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A Sticky Situation in the Energy Bill

Air Conditioning Distributors Oppose Varying Standards

The Heating, Airconditioning & Refrigeration Distributors International isn’t much of a player on Capitol Hill. The group represents industry wholesalers and distributors and hasn’t ever registered to lobby. It has no outside consultants on retainer, and its chief advocate is based back at its headquarters in Columbus, Ohio.

But a seemingly noncontroversial provision in the hotly contested energy bill has the group — pardon the pun — downright steamed.

“This issue is the biggest legislative or regulatory issue ever to affect distributors,” said HARDI Vice President Talbot Gee. “It’s just unprecedented. The outcome of this will dictate our long-term involvement in D.C. There just is no bigger issue for us.”

The issue that has Gee fuming is a small piece tucked in the energy bill that would allow the Energy Department to carve up the United States into separate regions for the purposes of energy-efficiency standards.

That would mean that air conditioners in the balmy Southeast would need to be more energy-efficient than the national standard. And oft-used heating systems in the chilly Northeast would need to meet higher standards.

Debate over the issue has sparked a split among branches of the heating and cooling industry, with manufacturers agreeing to the regional standards and HARDI members, Air Conditioning Contractors of America and the Plumbing-Heating-Cooling Contractors Association pooling their resources and taking the opposite stand.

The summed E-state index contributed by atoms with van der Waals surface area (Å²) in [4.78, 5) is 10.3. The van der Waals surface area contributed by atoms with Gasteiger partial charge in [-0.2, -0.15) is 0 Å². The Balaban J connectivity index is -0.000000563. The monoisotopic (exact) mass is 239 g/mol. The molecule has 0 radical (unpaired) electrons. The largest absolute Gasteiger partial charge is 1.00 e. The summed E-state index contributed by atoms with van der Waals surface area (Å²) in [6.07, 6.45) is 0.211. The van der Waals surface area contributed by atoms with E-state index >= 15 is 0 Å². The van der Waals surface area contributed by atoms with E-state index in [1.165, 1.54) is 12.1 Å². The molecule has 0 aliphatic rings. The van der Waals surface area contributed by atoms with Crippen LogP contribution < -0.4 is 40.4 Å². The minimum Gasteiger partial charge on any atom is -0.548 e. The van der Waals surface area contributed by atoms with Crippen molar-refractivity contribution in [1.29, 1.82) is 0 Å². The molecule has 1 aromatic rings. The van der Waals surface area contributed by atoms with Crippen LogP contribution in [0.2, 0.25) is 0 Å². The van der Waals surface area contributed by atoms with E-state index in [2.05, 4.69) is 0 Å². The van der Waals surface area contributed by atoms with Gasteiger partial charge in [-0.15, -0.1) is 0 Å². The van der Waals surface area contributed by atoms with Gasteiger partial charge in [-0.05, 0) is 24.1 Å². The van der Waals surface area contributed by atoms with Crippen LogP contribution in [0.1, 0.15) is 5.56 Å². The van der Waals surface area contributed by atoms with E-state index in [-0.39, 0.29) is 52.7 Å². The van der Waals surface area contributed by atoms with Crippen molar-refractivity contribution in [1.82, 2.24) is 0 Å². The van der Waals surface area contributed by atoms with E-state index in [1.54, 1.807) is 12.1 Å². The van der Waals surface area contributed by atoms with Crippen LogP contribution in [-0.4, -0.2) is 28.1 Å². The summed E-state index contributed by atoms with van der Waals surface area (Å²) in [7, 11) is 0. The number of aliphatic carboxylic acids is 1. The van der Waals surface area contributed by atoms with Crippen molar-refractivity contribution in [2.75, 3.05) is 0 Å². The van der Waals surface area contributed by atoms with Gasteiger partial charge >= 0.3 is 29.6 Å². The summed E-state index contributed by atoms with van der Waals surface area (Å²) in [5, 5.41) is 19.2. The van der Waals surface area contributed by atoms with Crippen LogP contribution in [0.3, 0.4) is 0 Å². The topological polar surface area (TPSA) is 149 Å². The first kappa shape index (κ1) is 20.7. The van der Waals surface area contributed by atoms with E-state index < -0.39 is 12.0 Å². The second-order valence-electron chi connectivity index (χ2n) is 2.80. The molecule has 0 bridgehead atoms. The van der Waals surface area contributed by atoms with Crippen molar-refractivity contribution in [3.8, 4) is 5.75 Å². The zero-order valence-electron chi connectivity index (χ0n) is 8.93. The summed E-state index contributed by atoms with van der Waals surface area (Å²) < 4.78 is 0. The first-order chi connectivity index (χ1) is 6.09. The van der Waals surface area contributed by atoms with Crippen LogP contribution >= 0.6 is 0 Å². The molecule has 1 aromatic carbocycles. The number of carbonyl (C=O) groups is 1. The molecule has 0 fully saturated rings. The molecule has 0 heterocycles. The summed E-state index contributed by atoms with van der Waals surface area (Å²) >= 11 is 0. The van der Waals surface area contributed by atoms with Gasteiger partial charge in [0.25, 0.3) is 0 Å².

The groups opposed to the provision say if carried out, it could hurt their businesses, expose them to liability if the wrong units go to the wrong region and could create something of a black market for outlawed systems.

“The unintended consequences of requiring a higher efficiency product is that the cost to the consumer is going to be higher,” said Charlie McCrudden, director of government relations for the Air Conditioning Contractors of America. “The unit and installation are going to be more expensive.”

The energy bill, which the Senate could vote on later this week, is being held up by more controversial renewable electricity standards and an energy tax package.

Steven Nadel, the executive director of the American Council for an Energy Efficient Economy, which has lobbied for the provision, said the regional energy standards for heating and air conditioning systems will remain in the bill despite ongoing negotiations on other areas. “This issue is along for the ride. Ultimately, I think it will be enacted,” he said.